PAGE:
Friday, October 28, 2011

Banana Trucks, Stock Traders, iPods and More...

Information interchange is an activity shared by biological, chemical, physical, economic and social systems. As science and technology have accelerated in recent decades, we now routinely deal with enormous amounts of data that we try to model accurately in order to understand. When you think about it, these systems have a lot in common. 

For example, my rudimentary understanding of how stock market trading works, leads me to understand that market traders need to get certain complex data right at the beginning of the market day. Within the first few minutes in fact. Any later, and that data is useless to them.  Incomplete or inaccurate and that data is useless to them. This is essentially the same challenge faced by our wireless car which must receive all its varied sensor data properly.

Information theory provides the starting point for addressing these challenges and those of even more complex natural and artificial information interchange systems alluded to above. Claude Shannon's theorems (greatly simplified and hopefully not misrepresented as a result) assumed that data can be encoded as a string of 1s and 0s and transmitted from one point to another. Shannon's ideas enabled us to understand and address data degradation over distance traveled, effects of interference ("noise") and the recognition that when we encode, store and transmit data we can compress it to save space and reduce latency (i.e. speed things up).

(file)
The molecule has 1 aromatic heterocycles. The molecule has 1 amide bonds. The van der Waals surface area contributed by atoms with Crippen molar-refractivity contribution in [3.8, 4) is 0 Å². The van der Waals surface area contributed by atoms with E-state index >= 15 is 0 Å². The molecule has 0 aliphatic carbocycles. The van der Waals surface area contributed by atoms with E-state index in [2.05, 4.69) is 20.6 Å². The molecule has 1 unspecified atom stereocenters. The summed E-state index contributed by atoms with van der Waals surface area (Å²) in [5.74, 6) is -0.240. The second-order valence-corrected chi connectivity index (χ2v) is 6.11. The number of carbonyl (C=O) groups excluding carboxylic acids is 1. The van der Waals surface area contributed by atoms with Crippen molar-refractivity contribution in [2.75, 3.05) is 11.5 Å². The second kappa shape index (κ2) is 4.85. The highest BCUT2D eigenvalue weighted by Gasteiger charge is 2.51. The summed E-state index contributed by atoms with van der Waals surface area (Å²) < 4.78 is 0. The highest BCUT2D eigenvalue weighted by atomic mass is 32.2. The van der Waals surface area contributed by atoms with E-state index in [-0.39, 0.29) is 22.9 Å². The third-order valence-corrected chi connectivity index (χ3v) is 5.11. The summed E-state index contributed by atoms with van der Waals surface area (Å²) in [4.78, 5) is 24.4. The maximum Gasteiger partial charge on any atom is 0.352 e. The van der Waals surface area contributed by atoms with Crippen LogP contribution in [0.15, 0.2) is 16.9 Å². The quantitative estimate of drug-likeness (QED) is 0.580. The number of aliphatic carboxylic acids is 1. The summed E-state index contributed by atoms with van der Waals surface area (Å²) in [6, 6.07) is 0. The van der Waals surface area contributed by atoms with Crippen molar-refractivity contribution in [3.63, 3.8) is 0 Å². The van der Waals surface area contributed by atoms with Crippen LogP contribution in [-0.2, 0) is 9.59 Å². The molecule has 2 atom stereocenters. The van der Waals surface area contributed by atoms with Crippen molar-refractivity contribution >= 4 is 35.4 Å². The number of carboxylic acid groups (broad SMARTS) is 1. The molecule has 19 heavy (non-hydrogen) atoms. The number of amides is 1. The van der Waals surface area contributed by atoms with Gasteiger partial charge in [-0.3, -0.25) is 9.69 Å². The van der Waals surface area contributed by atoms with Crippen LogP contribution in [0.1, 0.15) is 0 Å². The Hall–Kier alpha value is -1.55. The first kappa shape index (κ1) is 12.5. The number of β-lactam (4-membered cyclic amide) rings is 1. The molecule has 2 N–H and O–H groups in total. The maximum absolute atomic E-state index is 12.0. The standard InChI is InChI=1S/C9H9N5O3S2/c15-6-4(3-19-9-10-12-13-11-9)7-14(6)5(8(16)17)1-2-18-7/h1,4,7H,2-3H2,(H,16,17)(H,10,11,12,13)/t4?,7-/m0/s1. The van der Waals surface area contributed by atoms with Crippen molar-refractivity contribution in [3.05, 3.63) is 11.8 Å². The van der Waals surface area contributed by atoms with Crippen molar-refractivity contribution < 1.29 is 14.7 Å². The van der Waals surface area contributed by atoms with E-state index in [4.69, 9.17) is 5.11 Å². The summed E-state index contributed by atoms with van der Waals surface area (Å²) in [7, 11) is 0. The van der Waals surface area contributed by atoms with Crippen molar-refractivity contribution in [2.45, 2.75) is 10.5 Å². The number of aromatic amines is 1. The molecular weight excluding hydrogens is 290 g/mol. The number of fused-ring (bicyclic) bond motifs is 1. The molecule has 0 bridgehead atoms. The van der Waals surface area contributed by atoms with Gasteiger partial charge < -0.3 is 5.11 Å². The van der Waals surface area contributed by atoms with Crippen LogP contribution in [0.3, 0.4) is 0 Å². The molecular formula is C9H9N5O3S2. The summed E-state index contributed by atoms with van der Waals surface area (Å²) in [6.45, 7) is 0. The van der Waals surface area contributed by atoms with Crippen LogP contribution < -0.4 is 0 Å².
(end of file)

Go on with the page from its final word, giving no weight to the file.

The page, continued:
An entire communications industry was spawned as a result of information theory. Among other things, we have been able to leverage our detailed understanding of the costs associated with data compression. For example, have you ever compared the sound of a song played on an iPod with a song played from a professionally mastered CD? Which has better quality? The CD of course. On the other hand, you can store far more songs on an iPod than on a CD. This difference has little to do with "old" or "new" storage media technology. If a 1 hour CD can hold approximately 12 songs, whereas your iPod can hold far more than that, it is because, in order to squeeze additional music on the iPod, you lose some digital bits that supply the greater dynamic range heard on the CD.

You probably don't care though, right? You don't expect professional quality music reproduction coming through those little ear buds. Cycling down the road, jogging along the trail, or wherever you are tearing around dangling your iPod, your primary concern is access to reasonably decent portable music. Conversely, you expect a CD playing on a multi-speaker Surround Sound home theatre system to produce pretty darned nice music, right? I certainly do. Personally, I don't know if I could handle hearing Bohemian Rhapsody in its super compressed format on an iPod. But I could definitely rock to the original Hawaii 5-O Theme Song.